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SECTION 8 – Pediatrics

Chapter 57 – Duane syndrome

Joseph L Demer

Clinical background

Duane retraction syndrome is a congenital cranial dysinnervation disorder characterized by uni- or bilateral abduction deficit, narrowing of the palpebral fissure on adduction, and globe retraction with occasional upshoot or downshoot in adduction (Box 57.1).[1] Unlike the large esotropia in abducens paralysis with which Duane syndrome shares the typical feature of abduction deficit, in Duane syndrome there is typically little to no esotropia in central gaze.

Box 57.1 

Clinical features of Duane retraction syndrome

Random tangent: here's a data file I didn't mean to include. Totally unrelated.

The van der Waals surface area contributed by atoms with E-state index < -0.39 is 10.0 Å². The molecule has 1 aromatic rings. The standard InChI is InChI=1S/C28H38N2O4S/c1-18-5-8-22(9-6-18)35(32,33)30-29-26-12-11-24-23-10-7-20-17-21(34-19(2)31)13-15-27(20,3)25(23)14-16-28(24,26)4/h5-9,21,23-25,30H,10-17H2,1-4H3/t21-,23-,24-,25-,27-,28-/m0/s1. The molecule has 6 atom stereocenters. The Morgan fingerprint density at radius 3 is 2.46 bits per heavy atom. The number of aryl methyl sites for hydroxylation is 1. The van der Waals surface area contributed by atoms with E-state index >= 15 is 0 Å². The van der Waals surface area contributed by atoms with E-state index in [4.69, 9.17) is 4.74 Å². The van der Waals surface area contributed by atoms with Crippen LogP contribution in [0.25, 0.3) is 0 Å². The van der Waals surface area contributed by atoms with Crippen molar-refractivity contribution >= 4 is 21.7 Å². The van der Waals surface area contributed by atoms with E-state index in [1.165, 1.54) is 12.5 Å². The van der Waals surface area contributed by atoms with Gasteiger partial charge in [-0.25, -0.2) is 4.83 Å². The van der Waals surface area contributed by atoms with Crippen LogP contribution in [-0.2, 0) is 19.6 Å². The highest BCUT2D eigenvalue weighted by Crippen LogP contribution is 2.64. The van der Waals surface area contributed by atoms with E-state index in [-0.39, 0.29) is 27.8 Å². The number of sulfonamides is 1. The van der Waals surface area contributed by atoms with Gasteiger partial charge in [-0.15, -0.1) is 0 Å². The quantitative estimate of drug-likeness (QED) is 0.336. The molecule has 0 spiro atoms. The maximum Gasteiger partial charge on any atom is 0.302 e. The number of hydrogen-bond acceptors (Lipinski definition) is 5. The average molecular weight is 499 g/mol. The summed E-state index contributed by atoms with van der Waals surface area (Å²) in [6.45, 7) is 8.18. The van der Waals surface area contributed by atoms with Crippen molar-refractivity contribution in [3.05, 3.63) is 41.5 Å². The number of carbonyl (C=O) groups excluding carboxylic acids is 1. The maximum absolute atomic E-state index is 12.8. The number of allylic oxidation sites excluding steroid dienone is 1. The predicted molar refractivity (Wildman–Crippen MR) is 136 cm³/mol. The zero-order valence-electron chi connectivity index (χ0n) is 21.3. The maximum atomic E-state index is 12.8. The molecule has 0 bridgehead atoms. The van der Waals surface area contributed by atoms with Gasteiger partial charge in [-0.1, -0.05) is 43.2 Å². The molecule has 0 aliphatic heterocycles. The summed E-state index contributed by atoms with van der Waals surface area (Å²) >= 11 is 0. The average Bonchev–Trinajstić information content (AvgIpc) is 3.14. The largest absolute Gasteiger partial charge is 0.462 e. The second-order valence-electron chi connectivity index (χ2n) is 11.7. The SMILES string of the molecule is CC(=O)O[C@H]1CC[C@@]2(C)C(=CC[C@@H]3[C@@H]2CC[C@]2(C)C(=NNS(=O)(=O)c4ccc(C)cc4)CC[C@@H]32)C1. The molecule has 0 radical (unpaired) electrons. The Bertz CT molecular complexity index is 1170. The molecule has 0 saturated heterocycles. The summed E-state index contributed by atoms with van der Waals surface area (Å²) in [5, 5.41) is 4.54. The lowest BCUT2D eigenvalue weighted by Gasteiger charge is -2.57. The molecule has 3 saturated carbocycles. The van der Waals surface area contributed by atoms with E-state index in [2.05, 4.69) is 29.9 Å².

Limited ab- and/or adduction
      Globe retraction on adduction
      Palpebral fissure narrowing on adduction
      Up- and downshoots in adduction (common but not universal)

Huber's commonly used clinical classification of Duane syndrome consists of three groups: type 1, with limitation of abduction only; type 2, with limitation of adduction only; and type 3, with limitation of both ab- and adduction.[2,3] Type 1 Duane syndrome is most commonly encountered (Figure 57.1), followed by type 3. Type 2 Duane syndrome is rare, and often associated with exotropia. While there is wide agreement that unilateral Duane syndrome is more common …